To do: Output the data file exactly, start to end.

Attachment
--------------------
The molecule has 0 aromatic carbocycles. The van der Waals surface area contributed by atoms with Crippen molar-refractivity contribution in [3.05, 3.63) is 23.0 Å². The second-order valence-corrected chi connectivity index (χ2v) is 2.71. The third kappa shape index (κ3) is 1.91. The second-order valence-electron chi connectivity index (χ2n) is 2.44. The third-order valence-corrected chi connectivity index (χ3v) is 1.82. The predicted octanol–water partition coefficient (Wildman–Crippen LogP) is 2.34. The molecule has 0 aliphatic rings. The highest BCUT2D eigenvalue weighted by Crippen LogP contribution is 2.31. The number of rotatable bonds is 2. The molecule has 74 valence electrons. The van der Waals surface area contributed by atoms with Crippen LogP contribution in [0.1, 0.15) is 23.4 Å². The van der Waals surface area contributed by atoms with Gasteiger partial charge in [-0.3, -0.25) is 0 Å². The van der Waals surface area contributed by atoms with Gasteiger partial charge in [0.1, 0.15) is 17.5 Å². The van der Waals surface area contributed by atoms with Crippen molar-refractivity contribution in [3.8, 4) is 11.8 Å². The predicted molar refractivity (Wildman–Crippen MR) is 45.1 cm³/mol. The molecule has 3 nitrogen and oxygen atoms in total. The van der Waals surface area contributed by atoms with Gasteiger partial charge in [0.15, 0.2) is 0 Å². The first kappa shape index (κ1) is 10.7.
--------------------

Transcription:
The molecule has 0 aromatic carbocycles. The van der Waals surface area contributed by atoms with Crippen molar-refractivity contribution in [3.05, 3.63) is 23.0 Å². The second-order valence-corrected chi connectivity index (χ2v) is 2.71. The third kappa shape index (κ3) is 1.91. The second-order valence-electron chi connectivity index (χ2n) is 2.44. The third-order valence-corrected chi connectivity index (χ3v) is 1.82. The predicted octanol–water partition coefficient (Wildman–Crippen LogP) is 2.34. The molecule has 0 aliphatic rings. The highest BCUT2D eigenvalue weighted by Crippen LogP contribution is 2.31. The number of rotatable bonds is 2. The molecule has 74 valence electrons. The van der Waals surface area contributed by atoms with Crippen LogP contribution in [0.1, 0.15) is 23.4 Å². The van der Waals surface area contributed by atoms with Gasteiger partial charge in [-0.3, -0.25) is 0 Å². The van der Waals surface area contributed by atoms with Gasteiger partial charge in [0.1, 0.15) is 17.5 Å². The van der Waals surface area contributed by atoms with Crippen molar-refractivity contribution in [3.8, 4) is 11.8 Å². The predicted molar refractivity (Wildman–Crippen MR) is 45.1 cm³/mol. The molecule has 3 nitrogen and oxygen atoms in total. The van der Waals surface area contributed by atoms with Gasteiger partial charge in [0.15, 0.2) is 0 Å². The first kappa shape index (κ1) is 10.7.